The story goes back and forth between 15th century Scotland and present day New York State. Isobel and Heather’s love in the past was refreshing and beautiful but how could it ever work out? I really wanted it to, but feared the worst. Scotland in 1466 was described in wonderful detail. I enjoyed this part of the story. Delany and Jade’s story was one that was inextricably linked with theirs. I hoped that they could find happiness. There was some welcome humour and a bit of angst. An interesting story well told.
Golf, family friction and the most adorable love story. That is ‘The Long Shot’ by A.L. Brooks. Morgan has yet to win a major – and as the daughter of a multiple major winner father the pressure is always there. She’s also been unlucky in love and comes across to the media and public as cold. In reality she’s anything but. When a tv company wants to make a documentary about the women’s game with her as the main focus, she’s not keen. Producer Adrienne is respected and a supportive mentor to those in her crew. She’s not about to shaft Morgan, but Morgan doesn’t know that. Their powerful attraction is a no-no while they are working together on the documentary. But I’ve rarely rooted for a couple more than this pair.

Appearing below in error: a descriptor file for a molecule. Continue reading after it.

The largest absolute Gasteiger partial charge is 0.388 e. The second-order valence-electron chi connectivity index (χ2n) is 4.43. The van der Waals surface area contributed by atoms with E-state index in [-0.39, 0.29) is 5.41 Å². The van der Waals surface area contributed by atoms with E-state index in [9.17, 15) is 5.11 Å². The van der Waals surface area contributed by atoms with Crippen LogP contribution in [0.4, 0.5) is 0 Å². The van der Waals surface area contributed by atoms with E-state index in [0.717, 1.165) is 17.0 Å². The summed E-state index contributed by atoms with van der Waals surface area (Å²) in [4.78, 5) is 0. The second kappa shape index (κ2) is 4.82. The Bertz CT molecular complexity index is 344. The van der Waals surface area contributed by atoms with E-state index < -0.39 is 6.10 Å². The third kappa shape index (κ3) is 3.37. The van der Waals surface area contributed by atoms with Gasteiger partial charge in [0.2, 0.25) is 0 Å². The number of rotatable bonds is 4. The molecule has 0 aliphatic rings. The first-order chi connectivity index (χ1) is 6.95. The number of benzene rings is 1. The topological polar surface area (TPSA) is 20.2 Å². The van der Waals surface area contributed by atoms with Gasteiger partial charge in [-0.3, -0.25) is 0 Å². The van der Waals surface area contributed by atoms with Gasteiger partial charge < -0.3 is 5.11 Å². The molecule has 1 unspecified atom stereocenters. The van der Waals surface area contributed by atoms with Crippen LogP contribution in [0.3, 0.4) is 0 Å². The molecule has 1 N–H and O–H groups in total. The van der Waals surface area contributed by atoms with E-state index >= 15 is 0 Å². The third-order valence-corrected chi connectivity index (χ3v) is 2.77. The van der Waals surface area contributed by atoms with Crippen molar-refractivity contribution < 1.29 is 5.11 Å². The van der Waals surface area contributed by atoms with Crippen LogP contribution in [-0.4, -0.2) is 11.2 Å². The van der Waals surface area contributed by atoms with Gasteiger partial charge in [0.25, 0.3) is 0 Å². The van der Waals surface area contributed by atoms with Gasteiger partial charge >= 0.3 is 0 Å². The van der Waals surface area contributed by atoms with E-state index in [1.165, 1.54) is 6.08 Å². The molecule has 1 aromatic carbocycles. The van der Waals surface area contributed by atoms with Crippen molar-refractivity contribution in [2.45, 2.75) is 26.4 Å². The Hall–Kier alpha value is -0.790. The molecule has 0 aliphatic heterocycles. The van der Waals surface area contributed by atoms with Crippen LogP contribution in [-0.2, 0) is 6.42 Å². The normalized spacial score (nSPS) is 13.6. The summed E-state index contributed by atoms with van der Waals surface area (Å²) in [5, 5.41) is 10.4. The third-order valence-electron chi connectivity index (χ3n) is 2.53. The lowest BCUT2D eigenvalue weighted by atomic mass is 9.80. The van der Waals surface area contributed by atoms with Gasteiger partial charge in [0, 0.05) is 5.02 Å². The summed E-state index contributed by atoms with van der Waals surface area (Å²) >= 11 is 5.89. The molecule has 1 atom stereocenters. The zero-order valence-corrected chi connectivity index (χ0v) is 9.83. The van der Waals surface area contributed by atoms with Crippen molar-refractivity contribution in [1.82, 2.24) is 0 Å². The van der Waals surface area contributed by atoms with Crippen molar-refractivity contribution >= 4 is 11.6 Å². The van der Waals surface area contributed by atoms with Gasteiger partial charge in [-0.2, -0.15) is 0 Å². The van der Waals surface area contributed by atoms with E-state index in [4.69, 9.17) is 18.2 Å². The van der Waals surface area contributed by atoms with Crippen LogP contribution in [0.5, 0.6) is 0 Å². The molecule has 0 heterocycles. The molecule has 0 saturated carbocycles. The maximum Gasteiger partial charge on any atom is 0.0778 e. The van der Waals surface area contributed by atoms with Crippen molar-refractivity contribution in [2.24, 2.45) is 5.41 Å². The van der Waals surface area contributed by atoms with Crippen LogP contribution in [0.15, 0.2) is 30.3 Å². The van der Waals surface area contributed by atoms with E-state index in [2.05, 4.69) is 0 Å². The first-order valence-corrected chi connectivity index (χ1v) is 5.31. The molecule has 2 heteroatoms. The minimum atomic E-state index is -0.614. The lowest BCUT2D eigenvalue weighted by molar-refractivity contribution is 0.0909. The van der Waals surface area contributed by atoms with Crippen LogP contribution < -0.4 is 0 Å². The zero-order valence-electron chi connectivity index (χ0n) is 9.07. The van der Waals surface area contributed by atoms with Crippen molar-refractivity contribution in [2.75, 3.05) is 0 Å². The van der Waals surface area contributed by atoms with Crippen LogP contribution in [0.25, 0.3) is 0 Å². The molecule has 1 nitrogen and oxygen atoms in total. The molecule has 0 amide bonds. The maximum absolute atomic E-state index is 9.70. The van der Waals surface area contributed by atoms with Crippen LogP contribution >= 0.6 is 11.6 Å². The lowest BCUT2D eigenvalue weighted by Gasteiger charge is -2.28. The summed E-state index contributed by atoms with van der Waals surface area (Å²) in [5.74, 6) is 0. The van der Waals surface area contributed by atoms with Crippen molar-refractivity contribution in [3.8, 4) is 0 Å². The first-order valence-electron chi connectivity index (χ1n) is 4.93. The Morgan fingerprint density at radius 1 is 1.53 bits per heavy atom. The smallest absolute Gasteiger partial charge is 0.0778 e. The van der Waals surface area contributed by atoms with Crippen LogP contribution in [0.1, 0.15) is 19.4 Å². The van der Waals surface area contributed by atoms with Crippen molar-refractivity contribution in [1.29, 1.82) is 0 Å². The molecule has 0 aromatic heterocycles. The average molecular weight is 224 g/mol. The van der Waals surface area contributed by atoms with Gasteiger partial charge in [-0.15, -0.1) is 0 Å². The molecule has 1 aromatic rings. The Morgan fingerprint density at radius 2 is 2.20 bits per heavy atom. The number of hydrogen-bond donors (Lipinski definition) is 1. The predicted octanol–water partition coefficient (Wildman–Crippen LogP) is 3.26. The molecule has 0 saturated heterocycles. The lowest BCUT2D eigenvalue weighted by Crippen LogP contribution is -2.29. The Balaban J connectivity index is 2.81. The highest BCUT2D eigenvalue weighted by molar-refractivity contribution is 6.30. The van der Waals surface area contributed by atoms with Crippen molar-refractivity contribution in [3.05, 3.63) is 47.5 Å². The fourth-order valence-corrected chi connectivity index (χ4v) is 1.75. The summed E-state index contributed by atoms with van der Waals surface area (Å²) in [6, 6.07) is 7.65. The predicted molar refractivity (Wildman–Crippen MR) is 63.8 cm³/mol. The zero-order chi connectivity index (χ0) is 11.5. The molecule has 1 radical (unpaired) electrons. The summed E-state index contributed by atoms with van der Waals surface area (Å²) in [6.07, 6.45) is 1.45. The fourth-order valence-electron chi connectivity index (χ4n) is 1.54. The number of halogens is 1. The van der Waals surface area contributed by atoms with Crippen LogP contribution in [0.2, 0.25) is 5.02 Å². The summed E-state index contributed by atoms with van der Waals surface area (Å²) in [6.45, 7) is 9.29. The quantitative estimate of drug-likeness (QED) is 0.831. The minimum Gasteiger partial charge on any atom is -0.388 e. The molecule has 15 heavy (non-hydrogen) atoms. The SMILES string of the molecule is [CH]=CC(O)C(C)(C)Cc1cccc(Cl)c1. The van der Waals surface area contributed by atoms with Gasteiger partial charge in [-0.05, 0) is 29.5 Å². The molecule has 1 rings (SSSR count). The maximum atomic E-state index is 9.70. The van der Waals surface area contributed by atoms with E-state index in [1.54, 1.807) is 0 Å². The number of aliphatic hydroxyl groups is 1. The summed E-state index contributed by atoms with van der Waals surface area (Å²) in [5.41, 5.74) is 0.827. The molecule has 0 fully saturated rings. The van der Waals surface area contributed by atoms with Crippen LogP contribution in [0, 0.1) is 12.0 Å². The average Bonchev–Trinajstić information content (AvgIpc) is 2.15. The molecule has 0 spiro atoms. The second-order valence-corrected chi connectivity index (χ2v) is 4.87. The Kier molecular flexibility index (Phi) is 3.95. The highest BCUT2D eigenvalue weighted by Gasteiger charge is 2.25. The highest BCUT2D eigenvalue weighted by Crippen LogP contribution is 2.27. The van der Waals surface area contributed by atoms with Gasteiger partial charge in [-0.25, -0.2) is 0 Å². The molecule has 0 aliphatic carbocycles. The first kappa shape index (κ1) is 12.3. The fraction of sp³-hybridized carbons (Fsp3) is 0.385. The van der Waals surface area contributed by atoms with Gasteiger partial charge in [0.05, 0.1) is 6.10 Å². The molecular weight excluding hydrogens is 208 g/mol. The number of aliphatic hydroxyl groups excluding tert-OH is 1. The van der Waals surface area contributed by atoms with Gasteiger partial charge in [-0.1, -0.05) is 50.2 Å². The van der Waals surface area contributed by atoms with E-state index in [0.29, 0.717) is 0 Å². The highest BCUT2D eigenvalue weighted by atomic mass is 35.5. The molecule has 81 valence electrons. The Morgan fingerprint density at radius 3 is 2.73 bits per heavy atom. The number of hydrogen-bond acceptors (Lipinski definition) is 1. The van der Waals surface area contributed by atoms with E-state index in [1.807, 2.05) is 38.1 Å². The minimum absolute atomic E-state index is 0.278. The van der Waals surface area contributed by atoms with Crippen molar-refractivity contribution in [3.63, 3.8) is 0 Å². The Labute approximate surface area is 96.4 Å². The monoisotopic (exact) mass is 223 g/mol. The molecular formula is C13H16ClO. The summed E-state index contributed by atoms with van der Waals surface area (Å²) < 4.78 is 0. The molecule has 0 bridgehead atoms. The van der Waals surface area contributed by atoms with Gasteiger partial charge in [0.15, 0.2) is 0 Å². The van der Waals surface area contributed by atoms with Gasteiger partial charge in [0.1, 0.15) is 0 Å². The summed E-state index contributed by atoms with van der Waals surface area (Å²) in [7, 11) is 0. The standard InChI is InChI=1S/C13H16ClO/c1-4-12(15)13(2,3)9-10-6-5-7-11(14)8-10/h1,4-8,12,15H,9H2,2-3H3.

I loved Morgan. She was vulnerable due to past heartache and had a lot to deal with regarding family issues. But she was an absolute sweetheart. Adrienne was quite a bit older than her and worried about the age-gap. Morgan was drawn to her immediately and who could blame her? Their story was tender and loving and had me swooning. I especially liked that a more mature character got to shine. An excellent story. Highly recommended.